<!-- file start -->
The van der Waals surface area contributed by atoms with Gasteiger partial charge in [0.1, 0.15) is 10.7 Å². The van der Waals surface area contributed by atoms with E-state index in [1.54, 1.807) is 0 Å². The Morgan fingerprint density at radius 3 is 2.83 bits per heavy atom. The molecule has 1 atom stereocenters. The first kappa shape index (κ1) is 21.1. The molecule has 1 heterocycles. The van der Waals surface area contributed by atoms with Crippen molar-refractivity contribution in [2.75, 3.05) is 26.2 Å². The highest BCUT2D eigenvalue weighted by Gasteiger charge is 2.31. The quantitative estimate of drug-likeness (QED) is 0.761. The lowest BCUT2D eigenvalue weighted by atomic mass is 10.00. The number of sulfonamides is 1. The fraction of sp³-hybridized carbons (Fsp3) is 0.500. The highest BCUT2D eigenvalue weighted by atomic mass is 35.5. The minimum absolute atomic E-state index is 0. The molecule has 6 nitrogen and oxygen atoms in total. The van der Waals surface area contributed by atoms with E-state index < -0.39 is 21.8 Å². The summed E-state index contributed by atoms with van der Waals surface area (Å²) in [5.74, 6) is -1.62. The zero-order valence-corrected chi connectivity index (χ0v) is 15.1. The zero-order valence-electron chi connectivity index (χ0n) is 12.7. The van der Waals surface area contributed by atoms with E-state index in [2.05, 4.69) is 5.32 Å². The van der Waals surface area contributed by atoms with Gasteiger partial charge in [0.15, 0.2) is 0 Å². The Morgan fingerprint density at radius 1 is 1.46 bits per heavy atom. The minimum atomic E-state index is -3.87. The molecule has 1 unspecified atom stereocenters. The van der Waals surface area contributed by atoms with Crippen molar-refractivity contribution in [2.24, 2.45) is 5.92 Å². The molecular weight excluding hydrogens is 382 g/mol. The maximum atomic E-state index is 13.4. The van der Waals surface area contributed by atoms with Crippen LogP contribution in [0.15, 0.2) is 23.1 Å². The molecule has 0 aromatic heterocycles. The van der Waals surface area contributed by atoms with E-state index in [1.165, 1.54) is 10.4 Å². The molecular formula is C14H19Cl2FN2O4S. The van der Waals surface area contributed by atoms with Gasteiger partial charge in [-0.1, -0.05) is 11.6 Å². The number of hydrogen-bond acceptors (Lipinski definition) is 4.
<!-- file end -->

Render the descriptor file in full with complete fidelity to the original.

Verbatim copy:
The van der Waals surface area contributed by atoms with Gasteiger partial charge in [0.1, 0.15) is 10.7 Å². The van der Waals surface area contributed by atoms with E-state index in [1.54, 1.807) is 0 Å². The Morgan fingerprint density at radius 3 is 2.83 bits per heavy atom. The molecule has 1 atom stereocenters. The first kappa shape index (κ1) is 21.1. The molecule has 1 heterocycles. The van der Waals surface area contributed by atoms with Crippen molar-refractivity contribution in [2.75, 3.05) is 26.2 Å². The highest BCUT2D eigenvalue weighted by Gasteiger charge is 2.31. The quantitative estimate of drug-likeness (QED) is 0.761. The lowest BCUT2D eigenvalue weighted by atomic mass is 10.00. The number of sulfonamides is 1. The fraction of sp³-hybridized carbons (Fsp3) is 0.500. The highest BCUT2D eigenvalue weighted by atomic mass is 35.5. The minimum absolute atomic E-state index is 0. The molecule has 6 nitrogen and oxygen atoms in total. The van der Waals surface area contributed by atoms with E-state index < -0.39 is 21.8 Å². The summed E-state index contributed by atoms with van der Waals surface area (Å²) in [5.74, 6) is -1.62. The zero-order valence-corrected chi connectivity index (χ0v) is 15.1. The zero-order valence-electron chi connectivity index (χ0n) is 12.7. The van der Waals surface area contributed by atoms with E-state index in [2.05, 4.69) is 5.32 Å². The van der Waals surface area contributed by atoms with Gasteiger partial charge in [0.15, 0.2) is 0 Å². The Morgan fingerprint density at radius 1 is 1.46 bits per heavy atom. The minimum atomic E-state index is -3.87. The molecule has 1 unspecified atom stereocenters. The van der Waals surface area contributed by atoms with Crippen molar-refractivity contribution in [2.24, 2.45) is 5.92 Å². The molecular weight excluding hydrogens is 382 g/mol. The maximum atomic E-state index is 13.4. The van der Waals surface area contributed by atoms with Crippen LogP contribution in [0.15, 0.2) is 23.1 Å². The molecule has 0 aromatic heterocycles. The van der Waals surface area contributed by atoms with E-state index in [1.165, 1.54) is 10.4 Å². The molecular formula is C14H19Cl2FN2O4S. The van der Waals surface area contributed by atoms with Gasteiger partial charge in [-0.1, -0.05) is 11.6 Å². The number of hydrogen-bond acceptors (Lipinski definition) is 4.